Researchers from the Translational Developmental Neuroscience Lab led by Professor Stefan Ehrlich at the Department of Child and Adolescent Psychiatry and Psychotherapy of the University Hospital Carl Gustav Carus at the TU Dresden (Faculty of Medicine) used state-of-the-art magnetic resonance imaging (MRI) techniques to investigate the consequences of anorexia nervosa on brain structure. Their novel findings obtained by measuring "cortical thickness" for the first time in the eating disorder are now published in the renowned journal "Biological Psychiatry". The authors conclude, "The global thinning of cortical gray matter observed in acutely ill adolescent patients can be completely reversed following successful weight rehabilitation therapy".
Previous studies of changes in brain structure associated with anorexia nervosa were limited in their ability to clarify important questions regarding the regional specificity and persistence of anomalies following therapy. In contrast, the analysis strategies employed by the Dresdener scientists in their large sample of both acutely ill and long-term recovered patients allowed for precise measurement of cortical gray matter on a sub-millimeter scale at over 100,000 locations across the entire surface of the brain. Prof. Stefan Ehrlich explained, "Not only the spatial expanse but also the magnitude of cortical gray matter thinning in acute anorexia nervosa is noteworthy - comparable to that typically observed in Alzheimer's disease."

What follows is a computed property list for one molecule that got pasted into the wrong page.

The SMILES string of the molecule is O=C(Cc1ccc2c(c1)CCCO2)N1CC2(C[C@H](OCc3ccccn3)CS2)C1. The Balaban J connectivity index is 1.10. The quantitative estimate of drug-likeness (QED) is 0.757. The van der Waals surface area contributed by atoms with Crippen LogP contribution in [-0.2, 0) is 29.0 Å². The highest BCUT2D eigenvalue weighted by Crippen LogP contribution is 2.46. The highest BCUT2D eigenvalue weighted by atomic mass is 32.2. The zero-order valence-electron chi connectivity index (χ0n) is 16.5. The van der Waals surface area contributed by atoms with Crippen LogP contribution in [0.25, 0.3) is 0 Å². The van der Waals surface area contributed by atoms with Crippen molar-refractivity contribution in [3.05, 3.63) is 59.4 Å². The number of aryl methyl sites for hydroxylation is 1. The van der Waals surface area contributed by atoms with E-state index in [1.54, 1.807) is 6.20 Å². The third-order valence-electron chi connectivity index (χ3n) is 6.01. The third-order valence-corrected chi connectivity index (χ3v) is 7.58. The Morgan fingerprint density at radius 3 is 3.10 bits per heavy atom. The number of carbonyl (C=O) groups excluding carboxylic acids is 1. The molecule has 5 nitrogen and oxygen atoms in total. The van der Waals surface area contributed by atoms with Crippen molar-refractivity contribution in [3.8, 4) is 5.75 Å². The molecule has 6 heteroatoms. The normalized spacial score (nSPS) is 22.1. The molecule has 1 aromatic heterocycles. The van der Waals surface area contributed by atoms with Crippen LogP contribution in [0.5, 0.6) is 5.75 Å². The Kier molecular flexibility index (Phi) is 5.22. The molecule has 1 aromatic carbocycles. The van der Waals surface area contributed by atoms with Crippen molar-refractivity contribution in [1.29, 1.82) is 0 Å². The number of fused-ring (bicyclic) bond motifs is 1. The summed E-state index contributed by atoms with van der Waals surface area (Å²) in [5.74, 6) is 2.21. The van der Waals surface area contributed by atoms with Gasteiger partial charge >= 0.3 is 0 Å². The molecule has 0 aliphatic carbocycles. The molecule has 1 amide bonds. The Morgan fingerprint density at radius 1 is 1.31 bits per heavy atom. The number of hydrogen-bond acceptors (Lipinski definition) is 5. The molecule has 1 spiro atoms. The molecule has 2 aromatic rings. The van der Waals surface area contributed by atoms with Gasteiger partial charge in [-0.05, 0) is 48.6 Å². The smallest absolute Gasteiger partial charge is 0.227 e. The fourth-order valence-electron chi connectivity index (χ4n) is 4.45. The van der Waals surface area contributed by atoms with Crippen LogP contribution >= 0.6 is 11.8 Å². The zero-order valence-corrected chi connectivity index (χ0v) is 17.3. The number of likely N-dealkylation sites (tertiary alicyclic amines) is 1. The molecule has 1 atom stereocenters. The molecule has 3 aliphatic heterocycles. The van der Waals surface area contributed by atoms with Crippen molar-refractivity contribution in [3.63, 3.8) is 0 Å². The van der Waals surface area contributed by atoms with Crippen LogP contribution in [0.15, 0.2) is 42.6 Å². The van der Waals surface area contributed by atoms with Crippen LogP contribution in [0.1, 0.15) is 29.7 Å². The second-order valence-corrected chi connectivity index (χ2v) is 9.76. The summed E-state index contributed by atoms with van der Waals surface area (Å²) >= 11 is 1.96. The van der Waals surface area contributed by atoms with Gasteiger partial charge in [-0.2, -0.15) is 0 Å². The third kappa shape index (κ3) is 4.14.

Study participants underwent MRI scanning immediately following admission to specialized eating disorder clinics at the Dresdener University Hospital and following successful therapy with complete restoration of normal weight, eating behavior and menstruation. Roughly half of the patients that receive treatment successfully maintain these criteria - it is an extremely long road to long-term recovery for those afflicted with anorexia nervosa.
"We observed complete normalization of cortical gray matter thickness in the long-term weight rehabilitated patients in our sample", exclaimed Prof. Ehrlich, "which is a particularly encouraging finding for those suffering from the disorder." However, while this study shows that changes in brain structure can improve with therapy, anorexia nervosa may have other serious long-term consequences that are not reversible, such as reduction of bone mass due to osteoporosis.